The biggest toll is in the housing market, some experts say. The homeownership rate for Americans under 35 fell to 34% last year from 41% in 2000. The trend has hurt housing construction — and prevents Millennials' from building wealth that spurs more spending.

Based on a 3.5% mortgage rate, a home buyer shelling out $203 in student loan payments each month can afford $45,000 less in mortgage than a buyer without student debt, Fitch Ratings says. Student debt makes it harder to save for a down payment and make monthly mortgage payments.

"It all adds up to a pretty grim picture for first-time home buyers," says Bill Warlick, a senior analyst for Fitch.

First-time buyers, who typically drive growth in the housing market, make up 32% of all existing home sales, down from a prerecession level of 40%. Student debt "will be a big shadow that prevents a return back to normal" for at least several years, says Lawrence Yun, chief economist of the National Association of Realtors.

Graceanne Hillyer of Olathe, Kan., has$70,000 in college loans and her husband, Nathan, has $30,000. For several years, the couple, who work for the same insurance company, have tried to set aside $200 to $500 a month for a down payment. But despite total household income topping $100,000, the task is more formidable because of their combined $1,100 in monthly student loan bills.

"A lot of people our age already have houses," Graceanne says. She says the couple has only basic cable and she grudgingly rejects her husband's pleas to buy new electronics such as a larger flat screen TV. "I said maybe we can get that when we get ahead of the game," she says.

But all isn't lost. The Hillyers expect to have enough saved for a down payment in two years. A Federal Reserve study found that student debt delays home purchases for adults in their 20s, but by age 30 to 34, the homeownership rates of college grads with and without student debt are nearly identical at about 42% and well above the 30% for those with no college. In other words, the benefit of a college degree on homeownership seem to be deferred, but not squashed, by student debt.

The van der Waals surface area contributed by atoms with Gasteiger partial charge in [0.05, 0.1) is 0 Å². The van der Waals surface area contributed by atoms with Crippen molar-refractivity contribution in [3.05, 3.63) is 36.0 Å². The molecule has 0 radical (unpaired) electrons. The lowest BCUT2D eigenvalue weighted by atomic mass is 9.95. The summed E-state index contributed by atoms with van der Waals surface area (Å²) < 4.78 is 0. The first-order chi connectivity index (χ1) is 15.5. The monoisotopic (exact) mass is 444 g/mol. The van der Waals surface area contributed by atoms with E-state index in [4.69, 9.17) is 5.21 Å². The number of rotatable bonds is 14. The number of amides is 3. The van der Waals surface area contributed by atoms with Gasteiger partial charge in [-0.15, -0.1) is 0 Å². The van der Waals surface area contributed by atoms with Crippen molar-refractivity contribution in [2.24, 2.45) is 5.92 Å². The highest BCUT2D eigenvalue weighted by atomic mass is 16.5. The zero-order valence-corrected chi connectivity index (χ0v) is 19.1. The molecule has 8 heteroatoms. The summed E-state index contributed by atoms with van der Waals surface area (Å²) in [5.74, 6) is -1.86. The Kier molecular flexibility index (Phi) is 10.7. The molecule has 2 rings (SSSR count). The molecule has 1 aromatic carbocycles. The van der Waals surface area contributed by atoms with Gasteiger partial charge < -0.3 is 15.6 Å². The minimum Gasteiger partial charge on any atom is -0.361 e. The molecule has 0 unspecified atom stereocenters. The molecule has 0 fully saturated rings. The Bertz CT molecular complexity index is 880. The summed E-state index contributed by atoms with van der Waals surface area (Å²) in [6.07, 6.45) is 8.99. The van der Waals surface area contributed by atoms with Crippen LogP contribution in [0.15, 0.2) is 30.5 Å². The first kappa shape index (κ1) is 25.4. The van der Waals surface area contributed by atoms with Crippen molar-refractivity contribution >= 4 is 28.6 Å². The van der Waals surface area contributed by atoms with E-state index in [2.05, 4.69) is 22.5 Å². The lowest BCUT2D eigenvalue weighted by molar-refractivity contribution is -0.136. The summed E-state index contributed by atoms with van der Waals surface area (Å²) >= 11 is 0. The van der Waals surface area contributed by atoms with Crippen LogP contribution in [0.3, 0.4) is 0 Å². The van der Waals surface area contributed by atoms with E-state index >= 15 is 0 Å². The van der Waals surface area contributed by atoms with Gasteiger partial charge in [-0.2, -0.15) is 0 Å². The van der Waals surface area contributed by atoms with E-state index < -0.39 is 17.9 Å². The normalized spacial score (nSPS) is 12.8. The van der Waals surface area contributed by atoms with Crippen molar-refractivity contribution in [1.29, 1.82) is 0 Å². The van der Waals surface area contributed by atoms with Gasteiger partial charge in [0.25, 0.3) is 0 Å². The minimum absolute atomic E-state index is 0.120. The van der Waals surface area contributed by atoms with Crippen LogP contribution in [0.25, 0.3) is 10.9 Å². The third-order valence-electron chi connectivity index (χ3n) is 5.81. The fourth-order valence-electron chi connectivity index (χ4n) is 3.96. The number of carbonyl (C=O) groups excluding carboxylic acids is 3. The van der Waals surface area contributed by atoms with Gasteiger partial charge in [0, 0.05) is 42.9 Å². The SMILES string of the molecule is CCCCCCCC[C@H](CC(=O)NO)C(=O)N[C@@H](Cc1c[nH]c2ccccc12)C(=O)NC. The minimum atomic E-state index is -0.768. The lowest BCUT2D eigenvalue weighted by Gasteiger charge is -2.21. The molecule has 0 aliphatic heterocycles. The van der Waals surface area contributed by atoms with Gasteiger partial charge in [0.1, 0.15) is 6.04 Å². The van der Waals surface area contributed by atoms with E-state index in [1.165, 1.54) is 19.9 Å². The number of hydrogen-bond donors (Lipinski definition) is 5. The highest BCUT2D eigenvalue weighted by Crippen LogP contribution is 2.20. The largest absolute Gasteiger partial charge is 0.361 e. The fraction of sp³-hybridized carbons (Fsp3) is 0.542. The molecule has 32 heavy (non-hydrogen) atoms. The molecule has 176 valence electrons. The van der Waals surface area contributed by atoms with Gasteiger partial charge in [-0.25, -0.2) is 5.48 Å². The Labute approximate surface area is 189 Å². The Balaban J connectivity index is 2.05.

Yet the financial strain also affects consumer spending, which makes up about 70% of economic activity. The share of household outlays accounted for by Americans under 35 fell steadily from about 16% in 2007 to 12.8% in the fourth quarter, according to Moody's and government figures.

"It has impacted the affordability of the American dream — from car purchases to home purchases to starting a business to saving for retirement to paying for medical care and cell phone service," says Natalia Abrams, head of Student Debt Crisis, which advocates for borrowers.

What do student borrowers themselves say? Seventy-one percent of non-homeowners surveyed by the National Association of Realtors last year cited student loan debt as the chief factor delaying their home purchases. And among all borrowers, 57% said the debt affected their ability to buy a car, clothing (41%), and entertainment (43%), and to start a small business (33%).

ARE STUDENT LOANS HURTING NEW BUSINESS FORMATION?